In brief

By pinpointing precisely when the RFX6 gene peaks in human pancreatic development, A*STAR scientists have traced the origins of a rare congenital disorder characterized by an underdeveloped pancreas.

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A rare glimpse into the pancreas’ origins

1 Nov 2021

Induced pluripotent stem cells have helped researchers map the role of the RFX6 gene in a rare congenital disorder known as Mitchell-Riley Syndrome.

Much of how the pancreas forms during human fetal development is a black box and even less is known about the pathways involved in genetic conditions affecting the pancreas. One such inherited condition is Mitchell-Riley Syndrome (MRS), a rare congenital disorder characterized by neonatal diabetes and an underdeveloped pancreas, caused by a recessive mutation in the regulatory RFX6 gene.

Patients with this devastating condition typically don’t survive beyond a year. However, research into the etiology of MRS has, until now, reached a standstill due to the lack of suitable animal models to study it; the RFX6 gene has a completely different function in mice.

In a first-of-its-kind study, a team of researchers led by Ray Dunn of A*STAR’s Skin Research Institute of Singapore (SRIS) have mapped how RFX6 influences pancreatic development in human tissues. This was made possible when co-author Bruno Reversade, a research director at the Genome Institute of Singapore (GIS) and the Institute of Molecular and Cell Biology (IMCB), identified a family with a rare lineage: both parents were healthy carriers for the RFX6 mutation, while their four daughters had been diagnosed with MRS.

“We sought to ask the simple (and unanswered) question of what the etiology of the MRS phenotype is, or simply when do things go wrong during pancreatic development (during human gestation) without a functional RFX6 gene to give rise to such a lethal phenotype,” explained Dunn.

To answer this question, Dunn and colleagues generated induced pluripotent stem cells (iPSCs)—adult skin or blood cells that have been reprogrammed to display characteristics of embryonic stem cells—using cells isolated from two of the daughters and their father. These iPSCs were cultured in factors to promote pancreatic development and analyzed to track gene expression patterns during this process. Additionally, they also compared tissues from a 12-week-old fetus with the RFX6 mutation to a healthy fetus of the same age using micro-CT scanning.

The researchers found that RFX6 expression peaks on day eight of in vitro differentiation, which coincides with the expressions of PDX1 and SOX9, two signature genes associated with pancreatic tissue development. In the absence of RFX6, PDX1 and SOX9 expressions were significantly reduced, negatively impacting the efficiency of pancreatic endoderm development and resulting in a severely underdeveloped pancreas without endocrine cells.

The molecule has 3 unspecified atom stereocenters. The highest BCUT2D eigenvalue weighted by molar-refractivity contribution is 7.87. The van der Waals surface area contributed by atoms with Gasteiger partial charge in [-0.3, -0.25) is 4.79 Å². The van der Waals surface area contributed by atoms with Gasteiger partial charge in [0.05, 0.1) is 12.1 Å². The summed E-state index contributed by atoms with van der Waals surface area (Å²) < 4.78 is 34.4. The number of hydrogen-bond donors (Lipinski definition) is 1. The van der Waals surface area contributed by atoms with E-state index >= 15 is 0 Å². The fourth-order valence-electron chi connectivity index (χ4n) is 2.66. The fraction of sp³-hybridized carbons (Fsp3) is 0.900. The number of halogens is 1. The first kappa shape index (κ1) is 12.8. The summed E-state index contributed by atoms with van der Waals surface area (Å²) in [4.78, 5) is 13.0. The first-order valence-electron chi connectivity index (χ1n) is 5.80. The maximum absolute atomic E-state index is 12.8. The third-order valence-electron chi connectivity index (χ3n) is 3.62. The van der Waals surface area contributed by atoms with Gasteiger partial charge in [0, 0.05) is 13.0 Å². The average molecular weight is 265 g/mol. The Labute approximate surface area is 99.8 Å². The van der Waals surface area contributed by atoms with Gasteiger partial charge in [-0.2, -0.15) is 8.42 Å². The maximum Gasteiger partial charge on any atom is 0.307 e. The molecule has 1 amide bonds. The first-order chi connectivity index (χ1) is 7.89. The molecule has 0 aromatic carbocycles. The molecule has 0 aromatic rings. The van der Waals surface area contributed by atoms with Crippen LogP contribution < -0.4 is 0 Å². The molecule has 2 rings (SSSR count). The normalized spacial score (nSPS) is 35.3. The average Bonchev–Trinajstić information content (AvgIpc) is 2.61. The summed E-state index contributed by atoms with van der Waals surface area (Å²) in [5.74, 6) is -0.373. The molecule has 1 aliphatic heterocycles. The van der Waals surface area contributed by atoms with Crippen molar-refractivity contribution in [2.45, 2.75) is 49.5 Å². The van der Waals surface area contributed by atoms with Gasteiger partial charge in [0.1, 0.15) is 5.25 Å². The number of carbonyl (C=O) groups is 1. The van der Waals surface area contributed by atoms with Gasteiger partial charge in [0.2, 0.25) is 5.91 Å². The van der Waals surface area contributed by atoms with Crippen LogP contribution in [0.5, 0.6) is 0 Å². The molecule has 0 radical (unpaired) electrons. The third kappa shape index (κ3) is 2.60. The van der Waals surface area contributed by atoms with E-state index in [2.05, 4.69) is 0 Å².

“We now know precisely when RFX6 is required during human pancreatic development. This is fundamental knowledge about how organs develop in humans,” shared Dunn. “What we found gives individuals who are carriers access to genetic counseling and prenatal screening. The family described in our paper opted to terminate their fourth pregnancy to avoid the anguish of having yet another newborn succumb to MRS.”

The team is continuing to explore the role of RFX6 in other aspects of human development. “Since RFX6 is expressed in many other organs, we’re curious what role RFX6 plays outside of the pancreas,” said Dunn.

The A*STAR-affiliated researchers contributing to this research are from the Skin Research Institute of Singapore (SRIS), Institute of Molecular and Cellular Biology, and the Genome Institute of Singapore.

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Trott, J., Alpagu, Y., Tan, E.K., Shboul, M., Dawood, Y. et al. Mitchell-Riley syndrome iPSCs exhibit reduced pancreatic endoderm differentiation due to a mutation in RFX6. Development 147 (21), 1-12 (2020) | article

About the Researcher

Ray Dunn obtained his PhD degree in cell biology in 1999 from Vanderbilt University. He then completed a post-doctoral fellowship at Harvard University before joining ES Cell International Pte Ltd as a Research Scientist in the group studying diabetes. In July 2007, he was appointed as a Principal Investigator at A*STAR’s Institute for Medical Biology (IMB) and the Singapore Stem Cell Consortium. He also holds Adjunct Assistant Professor positions at the Lee Kong Chian School of Medicine and the School of Biological Sciences at Nanyang Technological University.

This article was made for A*STAR Research by Wildtype Media Group